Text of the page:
When the judge has finally dropped the hammer and a signed divorce decree is in your hand, you may be tempted to ignore everything else for a while. Maybe you feel like you’ve been given a get out of jail free card, and this is your chance to celebrate. Or, maybe you are overwhelmed with emotion and need some serious TLC.
Either way, I want you to stay focused for just a little while longer and take some steps to protect yourself and your finances before you fully disengage.
Unfortunately, divorce can drastically impact a woman’s financial wellbeing. As a divorce coach, I always advise my clients to prioritize this area of their lives and do everything they can to set themselves up for future success.
Many of these steps will be outlined in your divorce agreement, along with timelines for how and when to complete them. But in general, you complete as many of these 7 steps as possible immediately after your divorce is final.
1. Cancel any credit cards you jointly hold with your ex
After you have the signed divorce decree, call your bank or credit card companies and have them cancel any joint credit cards or remove your ex from credit cards that you are the primary cardholder on. If this process leaves you without a credit card of your own, I recommend applying for a new one in your name only.
You may have to hold off on closing the account until any current charges are paid off. If that is the case, ask about “freezing” the card so that no new charges can be made on it. Removing your ex or freezing the card will prevent you from being liable for any new charges that your ex makes on a joint credit card after the divorce.
2. Close any joint savings accounts with your ex
Similarly, you will want to close any joint savings accounts that you held with their ex, or remove them if you are the primary account holder. Again, I recommend reopening a savings account in your name only, and transferring any of your current savings into the new account. Taking this step will prevent your ex from accessing your money and protect any funds you currently have.
3. Remove your name from any joint loans or debt accounts
If you and your ex have any joint debt accounts, call the creditor to have your name removed. Your divorce agreement should address which accounts you can do this for and who is responsible for what debts. Again, you want to protect yourself in the event that your ex defaults on payments. Even though you won’t be the one responsible, it can impact your credit score and make you liable for repaying those debts.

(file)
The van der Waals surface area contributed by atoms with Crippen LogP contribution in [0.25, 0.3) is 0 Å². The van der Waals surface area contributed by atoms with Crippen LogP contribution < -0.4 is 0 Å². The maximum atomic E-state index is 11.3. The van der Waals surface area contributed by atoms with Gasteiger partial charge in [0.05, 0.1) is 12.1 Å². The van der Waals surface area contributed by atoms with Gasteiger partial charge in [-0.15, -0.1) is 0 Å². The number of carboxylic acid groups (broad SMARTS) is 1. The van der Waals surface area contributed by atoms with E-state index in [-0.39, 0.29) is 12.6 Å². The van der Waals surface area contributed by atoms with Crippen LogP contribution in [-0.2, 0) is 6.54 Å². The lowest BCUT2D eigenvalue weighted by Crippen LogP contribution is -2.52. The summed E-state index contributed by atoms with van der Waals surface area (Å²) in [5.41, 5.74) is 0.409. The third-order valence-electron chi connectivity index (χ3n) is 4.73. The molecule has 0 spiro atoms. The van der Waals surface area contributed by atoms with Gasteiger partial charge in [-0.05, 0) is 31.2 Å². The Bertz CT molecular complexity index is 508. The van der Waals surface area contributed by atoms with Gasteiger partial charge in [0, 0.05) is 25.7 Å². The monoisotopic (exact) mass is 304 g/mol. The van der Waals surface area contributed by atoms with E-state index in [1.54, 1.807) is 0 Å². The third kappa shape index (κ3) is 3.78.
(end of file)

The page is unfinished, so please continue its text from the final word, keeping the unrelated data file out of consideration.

4. Change the beneficiaries on your savings and asset accounts
I’m going to guess that you’re no longer interested in having your ex benefit from your assets in the event that something happens to you! While you’re talking to the bank, make sure you change the beneficiaries on your savings accounts. Also update your life insurance plans and, if you have them, any retirement plan beneficiaries.
5. Update (or make) your will
Now is also a really good time to revisit and update your will. And if you don’t have one, make one! It might be tempting to put this one off, but I really recommend updating it as soon as possible. If something happens to you before you update it, your ex will still benefit from your assets.
Having a will will make it much easier for the people around you to handle your assets and belongings after you’re gone. And it will potentially spare your children, if you have any, from legal fights with the state or other relatives over who has the right to your assets.
6. Update your important accounts with your maiden name
If you are dropping your old married name and taking back your maiden name, you will need to update it on your social security card, driver’s license, passport, and any other identification documents. Also update your last name on your bank, credit card, debt, student loans, and utility accounts. If you’ve moved, make sure you also give them your new mailing address.
I highly suggest making sure you have a scanned copy of your divorce decree or name change documentation to make this process easier. Most places will ask for proof of your name change.
7. Change your online financial passwords
Finally, you may not think your ex has access to any of your accounts or passwords, but I highly recommend updating your passwords anyway. Consider using a password manager like LastPass or Keepass Password Safe if you have trouble keeping track of what your passwords are. These apps generate strong passwords and require you to sign in with a master password to fill in account information.
When updating your passwords, think about bank accounts, email addresses, payment accounts such as Paypal, Venmo, or Google Wallet, social media accounts, and any other personal accounts you might have.
I know it can be overwhelming to think about doing all of these things immediately after a divorce. Even if your divorce process has been relatively painless, it’s still highly emotional to divide up the elements of the life you had together and build a new, independent future.
However, taking care of these details will help set you up for a more successful financial future, and you owe it to yourself to take care of yourself in that way.
Are you ready to feel joy again, reclaim your independence, and chart a path toward healing and recovery? I would love to help you as you take those steps. Check out my guide on 7 Ways to Rebuild Your Confidence During Divorce, with real, practical tips on how to start taking control of your story and create the life you have been dreaming about!